# How do I show the triangle inequality for average distance $\frac{1}{|A||B|}\sum_{a\in A,b\in B}d(a,b)$?

Given a distance $$d$$ on a (finite) set $$S$$ satisfying the triangle inequality, I am trying to show that the extended (average) distance

$$g(A,B):=\dfrac{1}{|A||B|}\sum_{a\in A, b\in B}d(a,b)$$

on non-empty subsets of $$S$$ also satisfies the triangle inequality.

Q: Is this true, and how then would I show it?

Attempt:

So, I want: $$$$\dfrac{1}{|A||B|}\sum_{a\in A, b\in B}d(a,b)+\dfrac{1}{|B||C|}\sum_{b\in B, c\in C}d(b,c)-\dfrac{1}{|A||C|}\sum_{a\in A, c\in C}d(a,c)\geq0\quad (1)$$$$

rewriting (1) with a common denominator I get: $$$$\dfrac{1}{|A||B||C|}(|C|\sum_{a\in A, b\in B}d(a,b)+|A|\sum_{b\in B, c\in C}d(b,c)-|B|\sum_{a\in A, c\in C}d(a,c))\geq 0\quad (2)$$$$ I get that I should use $$d(a,b)+d(b,c)-d(a,c)\geq 0$$ since $$d$$ satisfies TI, but I have the cardinalities in there as well and I can't seem to rewrite it so that I can. I also tried using that

$$\dfrac{1}{|A||B|}\sum_{a\in A, b\in B}d(a,b)\geq \dfrac{1}{|A||B|}|A||B|\min\{d(a,b)\}=\min\{d(a,b)\}$$, so that

$$(1)\geq \min\{d(a,b)\}+\min\{d(b,c)\}-\max\{d(a,c)\}$$,

but then I would have to show that

$$\max\{d(a,c)\}\leq\min\{d(a,b)\}+\min\{d(b,c)\}$$,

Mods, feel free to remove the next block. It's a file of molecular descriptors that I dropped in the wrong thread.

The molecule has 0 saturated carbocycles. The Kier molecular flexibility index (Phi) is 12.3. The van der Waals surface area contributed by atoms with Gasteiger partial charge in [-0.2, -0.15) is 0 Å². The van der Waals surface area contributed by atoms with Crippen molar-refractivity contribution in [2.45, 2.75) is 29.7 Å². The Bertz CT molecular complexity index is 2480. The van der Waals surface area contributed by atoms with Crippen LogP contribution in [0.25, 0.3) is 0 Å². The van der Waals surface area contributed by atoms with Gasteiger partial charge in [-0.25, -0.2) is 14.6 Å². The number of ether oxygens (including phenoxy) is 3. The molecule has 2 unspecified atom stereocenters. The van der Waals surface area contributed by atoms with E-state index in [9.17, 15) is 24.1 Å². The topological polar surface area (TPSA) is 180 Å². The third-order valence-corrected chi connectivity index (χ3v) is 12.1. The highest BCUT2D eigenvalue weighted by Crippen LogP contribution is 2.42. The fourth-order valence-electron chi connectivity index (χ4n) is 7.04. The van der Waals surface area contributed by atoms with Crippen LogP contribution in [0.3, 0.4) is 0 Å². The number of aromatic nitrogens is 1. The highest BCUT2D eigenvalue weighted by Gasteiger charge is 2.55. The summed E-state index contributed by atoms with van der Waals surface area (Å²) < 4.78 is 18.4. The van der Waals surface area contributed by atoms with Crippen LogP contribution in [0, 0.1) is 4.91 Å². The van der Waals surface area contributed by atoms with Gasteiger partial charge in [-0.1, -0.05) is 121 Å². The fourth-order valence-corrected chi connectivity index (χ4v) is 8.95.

and this is just obviously not true just by simple examples such as $$A=[1,2],B=[3,100],C=[101,102]$$ or similar.

I saw somewhere where they got that (1) simplifies to: $$$$\dfrac{1}{|A||B||C|}(\sum_{a\in A}\sum_{b\in B}\sum_{c\in C}(d(a,b)+d(b,c)-d(a,c))\geq 0.$$$$ but there were no more details.

I also found this, but did not see that it had to do with average distance.

QUESTION:

Isn't the above equation just equal to $$$$\dfrac{1}{|A||B||C|}(\sum_{a\in A,b\in B}d(a,b)+\sum_{b\in B,c\in C}d(b,c)-\sum_{a\in A,c\in C}d(a,c))\geq 0?$$$$ But how did they get rid of $$|A|,|B|,|C|$$ in (2)? Am I missing something here?

Sorry if it seems to simple, I am at beginning undergraduate and am self studying some more advanced stuff.

For each triple $$(a,b,c) \in P = A \times B \times C$$ we have $$d(a,b) + d(b,c) \ge d(a,c)$$. Therefore
$$\sum_{(a,b,c) \in P}d(a,b) + \sum_{(a,b,c) \in P}d(b,c) \ge \sum_{(a,b,c) \in P}d(a,c) .$$
But we have $$\sum_{(a,b,c) \in P}d(a,b) = \lvert C \rvert \sum_{(a,b) \in A \times B}d(a,b)$$ and similarly for the other two sums. This gives $$\lvert C \rvert \sum_{(a,b) \in A \times B}d(a,b) + \lvert A \rvert \sum_{(b,c) \in B \times C}d(b,c) \ge \lvert B \rvert \sum_{(a,c) \in A \times C}d(a,c) .$$ Now divide by $$|A||B||C|$$.